How do we then relate surplus value to labor theory of value? Here Marx defines a unique commodity, namely “labor power”. But, like all other commodities, the value of labor power is also determined by the amount of the socially necessary labor time needed to produce it. Here the argument is similar to that of the classical subsistence wage theory. How much socially necessary labor time is needed to produce the commodity bundle necessary for labor’s subsistence? The average wage the average worker receives is equivalent to the average or abstract labor time to “produce” his labor power, allow him to subsist.
Here is now the source of surplus value: In the exchange between the worker and capitalist, the worker receives exactly the value of his labor power, his subsistence wage, the amount of labor that goes into that labor power. If it takes six hours of socially necessary labor, priced at, say, one dollar per hour, to produce the subsistence commodity bundle per worker, then the worker is worth, and receives, six dollars a day. However, the worker’s contract requires him to work, say, 10 hours a day. Then he is creating ten hours of worth of value. The difference between what the capitalist pays the worker, the value of the worker’s labor power, and the value of the commodity the capitalist sells, equivalent of ten hours of labor, Marx calls surplus value: He pays for six hours, but receives for 10 hours: .
The Falling Rate of Profit
What allows this unequal exchange between the capitalist and the worker? The answer is the property relations, the relations of production under the capitalist system. Capitalists own the means of production and, thereby, own the jobs. Workers are at the mercy of capitalists; they have no right, and no power, to ask for more than what each worker’s labor power is worth as a commodity. When a worker sells his labor power to the capitalist he does receive the “fair” value for that commodity at the instance the exchange takes place. According the classical theory, which Marx also relied on, capitalist must prepay workers from the circulating capital, also know as wages fund. Thus, workers receive what they are worth before the production process. But in the production process workers generate more than the equivalent value of their spent labor power—they generate surplus value.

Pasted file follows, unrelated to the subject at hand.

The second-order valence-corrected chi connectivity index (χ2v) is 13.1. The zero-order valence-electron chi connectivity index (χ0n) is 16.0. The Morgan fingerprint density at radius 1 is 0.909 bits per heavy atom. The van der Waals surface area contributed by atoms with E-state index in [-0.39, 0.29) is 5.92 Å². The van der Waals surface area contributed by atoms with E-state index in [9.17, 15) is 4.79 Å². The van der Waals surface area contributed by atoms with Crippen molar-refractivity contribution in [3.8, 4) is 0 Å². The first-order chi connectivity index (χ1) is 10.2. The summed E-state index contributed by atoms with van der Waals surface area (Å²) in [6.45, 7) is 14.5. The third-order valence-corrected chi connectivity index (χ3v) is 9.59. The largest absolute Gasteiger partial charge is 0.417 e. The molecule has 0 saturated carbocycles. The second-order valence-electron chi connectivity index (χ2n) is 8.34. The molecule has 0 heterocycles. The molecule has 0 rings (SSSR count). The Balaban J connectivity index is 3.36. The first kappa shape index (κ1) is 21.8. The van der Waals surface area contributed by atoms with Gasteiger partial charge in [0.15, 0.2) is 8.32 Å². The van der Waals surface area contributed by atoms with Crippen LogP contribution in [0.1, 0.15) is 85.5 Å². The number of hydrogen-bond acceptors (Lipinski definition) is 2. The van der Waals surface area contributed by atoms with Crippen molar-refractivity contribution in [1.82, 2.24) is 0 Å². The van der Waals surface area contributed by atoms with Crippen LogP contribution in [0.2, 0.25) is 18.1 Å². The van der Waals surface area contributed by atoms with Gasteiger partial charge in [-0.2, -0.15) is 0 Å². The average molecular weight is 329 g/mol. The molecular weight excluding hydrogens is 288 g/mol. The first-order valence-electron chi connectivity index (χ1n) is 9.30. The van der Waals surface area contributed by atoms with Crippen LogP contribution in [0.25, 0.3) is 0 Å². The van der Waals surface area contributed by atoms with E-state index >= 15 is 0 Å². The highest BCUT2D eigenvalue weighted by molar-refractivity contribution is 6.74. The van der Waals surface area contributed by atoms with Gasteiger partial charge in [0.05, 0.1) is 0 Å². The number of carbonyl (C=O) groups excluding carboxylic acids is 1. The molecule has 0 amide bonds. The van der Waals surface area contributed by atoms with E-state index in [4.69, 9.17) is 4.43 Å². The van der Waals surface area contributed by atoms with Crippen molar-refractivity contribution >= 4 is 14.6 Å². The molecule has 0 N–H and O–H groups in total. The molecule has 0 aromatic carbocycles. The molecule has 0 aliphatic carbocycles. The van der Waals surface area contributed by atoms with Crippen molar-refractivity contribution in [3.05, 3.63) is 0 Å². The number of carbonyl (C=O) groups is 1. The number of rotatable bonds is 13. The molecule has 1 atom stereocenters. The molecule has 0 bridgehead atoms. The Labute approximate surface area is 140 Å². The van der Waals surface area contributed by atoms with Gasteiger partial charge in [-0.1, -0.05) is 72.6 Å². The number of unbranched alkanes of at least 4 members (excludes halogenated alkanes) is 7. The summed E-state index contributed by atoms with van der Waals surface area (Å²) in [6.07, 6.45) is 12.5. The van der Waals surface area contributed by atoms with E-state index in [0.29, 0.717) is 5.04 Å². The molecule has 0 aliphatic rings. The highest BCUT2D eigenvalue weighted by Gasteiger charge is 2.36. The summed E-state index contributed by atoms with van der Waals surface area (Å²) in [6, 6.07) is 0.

Production process also involves capital, to be exact, fixed capital, in addition to circulating capital. The latter is what the capitalist prepays the worker, as the value of labor power. Denoting fixed capital as and the circulating capital as , the amount of fixed and circulating capital embodied per unit of the commodity is . The larger the share or proportion of , the labor power of the living labor, the more profitable production is for the capitalist, because only the labor power of the living labor generates surplus value.
Since capitalists are in competition with each other they must expand the scale of production, they must grow. If they don’t, they well be trampled under competitive forces. To expand the scale of output, capitalists have two options. They can hire more workers. But as they compete for the available supply of labor, they will bid up wages. They will have to pay more than the value of labor power. This, clearly, would reduce the amount of surplus value workers generate. On the other hand, they could expand the production scale by substituting more machinery, fixed capital , for the circulating capital . But this also has negative consequences for the capitalist’s profits. As the share of fixed capital in the numerator of the quotient rises, the circulating capital , the source of profits (surplus value), is squeezed out. The rate of profit thus falls.
This quest for expansion and growth on the part of capitalists, and the inevitable squeeze on, and decline of, the rate of profit was, for Marx, the source of economic crisis of capitalism. Recall that Ricardo and Mill also predicted the decline in capitalists profits which provided the trajectory towards the stationary state. For Marx, the ultimate end of this trajectory was not the stationary state, but the total collapse of capitalism as a mode of production, as an episode in mankind’s history.